Thursday, October 28, 2010

Waiting for Superman

I’ve been waiting to comment on the documentary Waiting for Superman, until I could let my emotions cool. For, make no mistake, this movie is brilliantly designed to evoke an emotional response. Anyone with access to televised news over the past several weeks has surely seen clips of cute but desperate children waiting and hoping to be chosen by lottery for the charter school slots that will make or break their lives.

I understand the rationale and the power of such vignettes. At least two generations of idealistic young people were attracted to careers in education by Jonathan Kozol’s Death at an Early Age (1967) and Savage Inequalities (1991), both of which books illustrated with heart-breaking clarity the patently unequal educational opportunity available to poor children in this country — and tolerated by most of us without a whimper.

Superman, however, is different. It is taken as some sort of in-depth analysis of the problems with American public schools and purports to offer a solution: the charter schools that those heart-tugging children are so desperate to get into. I, of course, made a decision long ago (partly motivated by that first Kozol book and partly in reaction to my own experience with 12 years of parochial schooling) to support the best possible public schools as a solution that reaches every child. I have followed through on that commitment for decades, by volunteering thousands of hours in the classroom, starting and contributing ongoing effort to parent groups, working on a campaign to bring greater equity to public school funding in Michigan, and serving as a public school board trustee for 20 years. So, I am clearly on the side of public school reform that reaches all children — and that means fixing and investing in the structure and the people we have, rather than throwing everything out to start over.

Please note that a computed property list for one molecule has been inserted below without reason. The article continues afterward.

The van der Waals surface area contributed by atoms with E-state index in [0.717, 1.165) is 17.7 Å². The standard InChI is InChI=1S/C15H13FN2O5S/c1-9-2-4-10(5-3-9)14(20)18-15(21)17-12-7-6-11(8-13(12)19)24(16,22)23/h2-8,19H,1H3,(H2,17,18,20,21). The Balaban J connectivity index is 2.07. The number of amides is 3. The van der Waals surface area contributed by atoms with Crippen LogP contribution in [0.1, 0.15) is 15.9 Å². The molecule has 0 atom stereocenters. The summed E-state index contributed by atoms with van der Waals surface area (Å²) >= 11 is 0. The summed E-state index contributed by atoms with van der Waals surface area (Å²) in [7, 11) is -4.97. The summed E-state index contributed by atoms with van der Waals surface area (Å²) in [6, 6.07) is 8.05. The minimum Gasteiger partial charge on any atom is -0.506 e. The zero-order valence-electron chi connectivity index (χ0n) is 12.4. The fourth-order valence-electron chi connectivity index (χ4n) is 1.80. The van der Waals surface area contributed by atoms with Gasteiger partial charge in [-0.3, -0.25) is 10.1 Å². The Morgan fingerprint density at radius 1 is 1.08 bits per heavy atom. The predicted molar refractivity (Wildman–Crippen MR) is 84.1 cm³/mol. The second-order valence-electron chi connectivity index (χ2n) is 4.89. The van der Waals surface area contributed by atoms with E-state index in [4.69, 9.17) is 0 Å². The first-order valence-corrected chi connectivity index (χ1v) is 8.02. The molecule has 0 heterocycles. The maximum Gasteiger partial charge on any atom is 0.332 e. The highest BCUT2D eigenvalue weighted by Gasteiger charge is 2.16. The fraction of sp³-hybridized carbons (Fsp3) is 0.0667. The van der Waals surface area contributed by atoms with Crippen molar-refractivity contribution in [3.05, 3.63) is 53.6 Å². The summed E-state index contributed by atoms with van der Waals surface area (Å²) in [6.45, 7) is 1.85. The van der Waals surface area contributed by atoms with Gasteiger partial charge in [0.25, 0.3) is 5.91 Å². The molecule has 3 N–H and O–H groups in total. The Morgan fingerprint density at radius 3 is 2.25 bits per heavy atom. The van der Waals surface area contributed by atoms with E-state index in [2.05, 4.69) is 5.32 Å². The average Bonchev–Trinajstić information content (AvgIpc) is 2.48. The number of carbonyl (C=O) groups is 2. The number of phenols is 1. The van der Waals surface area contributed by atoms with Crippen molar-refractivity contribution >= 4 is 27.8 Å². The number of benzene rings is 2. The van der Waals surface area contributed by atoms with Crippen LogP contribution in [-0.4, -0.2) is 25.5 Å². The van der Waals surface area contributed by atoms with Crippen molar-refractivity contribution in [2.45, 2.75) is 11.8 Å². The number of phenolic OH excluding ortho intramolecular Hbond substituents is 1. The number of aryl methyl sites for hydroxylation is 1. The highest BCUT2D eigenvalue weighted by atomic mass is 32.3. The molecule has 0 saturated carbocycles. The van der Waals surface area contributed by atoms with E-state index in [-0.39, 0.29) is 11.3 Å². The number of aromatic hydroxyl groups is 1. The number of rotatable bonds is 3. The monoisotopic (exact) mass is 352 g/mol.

Obviously, then, my inclination is to resent the emotional manipulation of the film and to cry out for a cooler-headed analysis of what is wrong and how to fix it.

I will begin by noting that the Harlem Children’s Zone model, which is implicitly touted as the answer, is no such thing. Not because it is a bad model, but because it is not replicable. Two-thirds of the project’s considerable expenditures come from private foundations and wealthy benefactors. The $16,000 per student spent in the classroom is just the beginning. A wrap-around series of social services begins with “Baby College” for expectant parents, and extends through free pre-school programs, free after-school programs, additional funding for “healthy meals,” in-school medical and dental care (with personnel paid for by a local hospital and foundation), and free college search advising. Additionally, the project organizes block associations, makes over playgrounds and parks, and renovates housing. In other words, it attempts to completely change poor children’s lives by changing every aspect of their environment.

Does anyone seriously think this model is coming to a school near them?

So let’s not pretend that it is The Answer.

Even the more attainable, garden-variety charter school is hardly a panacea. Waiting for Superman implies that they are all so wonderful that families do and should fight over getting slots in them. But the facts do not bear out this impression. A well-respected (i.e., not slanted) study by Stanford University found just 17% of charter schools performing better, 37% worse, and the remainder about the same as traditional public schools.

A better solution — one inadvertently endorsed by the film — is the Finland model. Setting aside that that nation’s children benefit from a birth-to-death social safety net that the Harlem Children’s Zone can only dream of, there are elements that we could emulate in an attempt to copy that country’s climb from the bottom to the top of international educational standings. (See Linda Darling-Hammond’s The Flat World and Education or Steady Work: How Finland Is Building a Strong Teaching and Learning System for a detailed account of how this transition was accomplished.) Teaching is a prestigious profession there; only a small percentage of applicants are accepted to the state-paid teacher education programs; the (fully unionized) teachers are very well paid. They are also empowered to design valid assessments themselves — and results on them correlate highly with international measures of student achievement. Ours do not.

The lesson I take from this is that treating and supporting teachers as professionals (which includes high standards in their recruitment, training, and performance) is a proven way to make tremendous progress, quickly, for all.

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